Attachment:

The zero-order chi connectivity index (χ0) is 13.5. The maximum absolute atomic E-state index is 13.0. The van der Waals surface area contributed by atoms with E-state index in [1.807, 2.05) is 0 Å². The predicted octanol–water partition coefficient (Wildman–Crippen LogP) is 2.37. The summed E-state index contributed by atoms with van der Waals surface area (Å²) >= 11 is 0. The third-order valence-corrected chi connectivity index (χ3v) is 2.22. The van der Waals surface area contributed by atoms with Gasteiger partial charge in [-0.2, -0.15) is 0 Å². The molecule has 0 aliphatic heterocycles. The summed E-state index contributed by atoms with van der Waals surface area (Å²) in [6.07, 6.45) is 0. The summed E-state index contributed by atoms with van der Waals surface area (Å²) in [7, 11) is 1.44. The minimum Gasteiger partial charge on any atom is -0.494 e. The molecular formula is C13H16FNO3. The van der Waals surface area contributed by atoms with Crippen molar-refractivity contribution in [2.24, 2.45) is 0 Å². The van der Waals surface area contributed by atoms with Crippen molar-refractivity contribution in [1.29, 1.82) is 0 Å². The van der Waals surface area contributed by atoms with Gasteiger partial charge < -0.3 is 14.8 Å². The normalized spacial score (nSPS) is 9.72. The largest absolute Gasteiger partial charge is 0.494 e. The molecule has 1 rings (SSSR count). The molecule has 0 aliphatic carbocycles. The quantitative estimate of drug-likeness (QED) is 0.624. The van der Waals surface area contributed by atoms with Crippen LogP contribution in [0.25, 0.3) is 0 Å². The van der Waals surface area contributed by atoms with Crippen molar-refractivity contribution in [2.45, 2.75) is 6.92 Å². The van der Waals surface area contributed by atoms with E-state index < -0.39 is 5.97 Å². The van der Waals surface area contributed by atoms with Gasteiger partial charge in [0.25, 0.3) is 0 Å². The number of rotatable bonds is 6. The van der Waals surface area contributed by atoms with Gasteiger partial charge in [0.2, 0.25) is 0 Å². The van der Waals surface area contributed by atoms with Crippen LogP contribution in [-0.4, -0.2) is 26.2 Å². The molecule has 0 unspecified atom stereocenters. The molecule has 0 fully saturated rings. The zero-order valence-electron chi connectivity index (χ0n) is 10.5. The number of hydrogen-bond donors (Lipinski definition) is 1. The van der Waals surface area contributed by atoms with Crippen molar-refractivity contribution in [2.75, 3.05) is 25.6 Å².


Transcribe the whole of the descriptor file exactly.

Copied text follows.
The zero-order chi connectivity index (χ0) is 13.5. The maximum absolute atomic E-state index is 13.0. The van der Waals surface area contributed by atoms with E-state index in [1.807, 2.05) is 0 Å². The predicted octanol–water partition coefficient (Wildman–Crippen LogP) is 2.37. The summed E-state index contributed by atoms with van der Waals surface area (Å²) >= 11 is 0. The third-order valence-corrected chi connectivity index (χ3v) is 2.22. The van der Waals surface area contributed by atoms with Gasteiger partial charge in [-0.2, -0.15) is 0 Å². The molecule has 0 aliphatic heterocycles. The summed E-state index contributed by atoms with van der Waals surface area (Å²) in [6.07, 6.45) is 0. The summed E-state index contributed by atoms with van der Waals surface area (Å²) in [7, 11) is 1.44. The minimum Gasteiger partial charge on any atom is -0.494 e. The molecular formula is C13H16FNO3. The van der Waals surface area contributed by atoms with Crippen molar-refractivity contribution in [2.24, 2.45) is 0 Å². The van der Waals surface area contributed by atoms with Crippen molar-refractivity contribution in [1.29, 1.82) is 0 Å². The van der Waals surface area contributed by atoms with Gasteiger partial charge < -0.3 is 14.8 Å². The normalized spacial score (nSPS) is 9.72. The largest absolute Gasteiger partial charge is 0.494 e. The molecule has 1 rings (SSSR count). The molecule has 0 aliphatic carbocycles. The quantitative estimate of drug-likeness (QED) is 0.624. The van der Waals surface area contributed by atoms with Crippen LogP contribution in [0.25, 0.3) is 0 Å². The van der Waals surface area contributed by atoms with Crippen molar-refractivity contribution in [2.45, 2.75) is 6.92 Å². The van der Waals surface area contributed by atoms with E-state index < -0.39 is 5.97 Å². The van der Waals surface area contributed by atoms with Gasteiger partial charge in [0.25, 0.3) is 0 Å². The number of rotatable bonds is 6. The van der Waals surface area contributed by atoms with Gasteiger partial charge in [0.2, 0.25) is 0 Å². The van der Waals surface area contributed by atoms with Crippen LogP contribution in [-0.4, -0.2) is 26.2 Å². The molecule has 0 unspecified atom stereocenters. The molecule has 0 fully saturated rings. The zero-order valence-electron chi connectivity index (χ0n) is 10.5. The number of hydrogen-bond donors (Lipinski definition) is 1. The van der Waals surface area contributed by atoms with Crippen molar-refractivity contribution in [2.75, 3.05) is 25.6 Å².